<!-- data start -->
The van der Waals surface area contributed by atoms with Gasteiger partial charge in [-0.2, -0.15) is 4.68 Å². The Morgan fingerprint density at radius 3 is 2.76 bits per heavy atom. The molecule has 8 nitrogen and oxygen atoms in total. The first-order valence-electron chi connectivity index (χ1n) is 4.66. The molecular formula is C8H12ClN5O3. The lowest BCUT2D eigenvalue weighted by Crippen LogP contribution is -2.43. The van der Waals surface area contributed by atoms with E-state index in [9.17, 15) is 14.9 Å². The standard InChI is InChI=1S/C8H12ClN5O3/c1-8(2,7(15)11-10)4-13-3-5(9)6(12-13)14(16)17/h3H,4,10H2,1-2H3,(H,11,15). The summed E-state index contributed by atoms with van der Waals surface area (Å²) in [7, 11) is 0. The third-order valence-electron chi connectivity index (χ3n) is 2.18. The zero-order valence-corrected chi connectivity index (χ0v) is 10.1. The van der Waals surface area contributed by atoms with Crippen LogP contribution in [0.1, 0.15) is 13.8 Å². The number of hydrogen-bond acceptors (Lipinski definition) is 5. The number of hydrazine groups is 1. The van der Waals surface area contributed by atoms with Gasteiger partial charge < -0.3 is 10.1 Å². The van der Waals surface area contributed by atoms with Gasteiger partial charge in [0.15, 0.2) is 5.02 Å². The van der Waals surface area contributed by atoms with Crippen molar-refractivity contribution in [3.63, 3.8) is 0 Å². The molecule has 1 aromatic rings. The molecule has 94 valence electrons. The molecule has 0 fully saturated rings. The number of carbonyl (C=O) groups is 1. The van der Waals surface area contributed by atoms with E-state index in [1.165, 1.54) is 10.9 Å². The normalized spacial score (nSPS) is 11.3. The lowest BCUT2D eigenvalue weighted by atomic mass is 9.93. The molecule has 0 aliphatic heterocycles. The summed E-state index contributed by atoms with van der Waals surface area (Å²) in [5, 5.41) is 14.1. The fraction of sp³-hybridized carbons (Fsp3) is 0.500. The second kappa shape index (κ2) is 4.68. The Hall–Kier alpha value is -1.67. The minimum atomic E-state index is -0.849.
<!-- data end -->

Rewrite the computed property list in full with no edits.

The van der Waals surface area contributed by atoms with Gasteiger partial charge in [-0.2, -0.15) is 4.68 Å². The Morgan fingerprint density at radius 3 is 2.76 bits per heavy atom. The molecule has 8 nitrogen and oxygen atoms in total. The first-order valence-electron chi connectivity index (χ1n) is 4.66. The molecular formula is C8H12ClN5O3. The lowest BCUT2D eigenvalue weighted by Crippen LogP contribution is -2.43. The van der Waals surface area contributed by atoms with E-state index in [9.17, 15) is 14.9 Å². The standard InChI is InChI=1S/C8H12ClN5O3/c1-8(2,7(15)11-10)4-13-3-5(9)6(12-13)14(16)17/h3H,4,10H2,1-2H3,(H,11,15). The summed E-state index contributed by atoms with van der Waals surface area (Å²) in [7, 11) is 0. The third-order valence-electron chi connectivity index (χ3n) is 2.18. The zero-order valence-corrected chi connectivity index (χ0v) is 10.1. The van der Waals surface area contributed by atoms with Crippen LogP contribution in [0.1, 0.15) is 13.8 Å². The number of hydrogen-bond acceptors (Lipinski definition) is 5. The number of hydrazine groups is 1. The van der Waals surface area contributed by atoms with Gasteiger partial charge < -0.3 is 10.1 Å². The van der Waals surface area contributed by atoms with Gasteiger partial charge in [0.15, 0.2) is 5.02 Å². The van der Waals surface area contributed by atoms with Crippen molar-refractivity contribution in [3.63, 3.8) is 0 Å². The molecule has 1 aromatic rings. The molecule has 94 valence electrons. The molecule has 0 fully saturated rings. The number of carbonyl (C=O) groups is 1. The van der Waals surface area contributed by atoms with E-state index in [1.165, 1.54) is 10.9 Å². The normalized spacial score (nSPS) is 11.3. The lowest BCUT2D eigenvalue weighted by atomic mass is 9.93. The molecule has 0 aliphatic heterocycles. The summed E-state index contributed by atoms with van der Waals surface area (Å²) in [5, 5.41) is 14.1. The fraction of sp³-hybridized carbons (Fsp3) is 0.500. The second kappa shape index (κ2) is 4.68. The Hall–Kier alpha value is -1.67. The minimum atomic E-state index is -0.849.